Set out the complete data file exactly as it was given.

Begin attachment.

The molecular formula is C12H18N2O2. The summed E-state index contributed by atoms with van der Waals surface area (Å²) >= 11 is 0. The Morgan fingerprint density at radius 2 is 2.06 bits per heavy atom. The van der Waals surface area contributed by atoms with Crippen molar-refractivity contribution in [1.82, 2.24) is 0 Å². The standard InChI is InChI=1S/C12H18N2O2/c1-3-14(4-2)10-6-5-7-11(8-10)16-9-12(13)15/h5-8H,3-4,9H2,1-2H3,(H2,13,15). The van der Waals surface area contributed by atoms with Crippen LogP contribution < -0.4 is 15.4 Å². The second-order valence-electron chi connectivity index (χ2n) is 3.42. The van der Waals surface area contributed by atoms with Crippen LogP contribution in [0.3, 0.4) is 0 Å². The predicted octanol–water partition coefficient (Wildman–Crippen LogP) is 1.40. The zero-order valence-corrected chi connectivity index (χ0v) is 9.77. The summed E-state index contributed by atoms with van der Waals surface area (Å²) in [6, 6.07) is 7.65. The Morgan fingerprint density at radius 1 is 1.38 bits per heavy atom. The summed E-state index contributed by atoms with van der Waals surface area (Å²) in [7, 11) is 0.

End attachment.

The molecular formula is C12H18N2O2. The summed E-state index contributed by atoms with van der Waals surface area (Å²) >= 11 is 0. The Morgan fingerprint density at radius 2 is 2.06 bits per heavy atom. The van der Waals surface area contributed by atoms with Crippen molar-refractivity contribution in [1.82, 2.24) is 0 Å². The standard InChI is InChI=1S/C12H18N2O2/c1-3-14(4-2)10-6-5-7-11(8-10)16-9-12(13)15/h5-8H,3-4,9H2,1-2H3,(H2,13,15). The van der Waals surface area contributed by atoms with Crippen LogP contribution < -0.4 is 15.4 Å². The second-order valence-electron chi connectivity index (χ2n) is 3.42. The van der Waals surface area contributed by atoms with Crippen LogP contribution in [0.3, 0.4) is 0 Å². The predicted octanol–water partition coefficient (Wildman–Crippen LogP) is 1.40. The zero-order valence-corrected chi connectivity index (χ0v) is 9.77. The summed E-state index contributed by atoms with van der Waals surface area (Å²) in [6, 6.07) is 7.65. The Morgan fingerprint density at radius 1 is 1.38 bits per heavy atom. The summed E-state index contributed by atoms with van der Waals surface area (Å²) in [7, 11) is 0.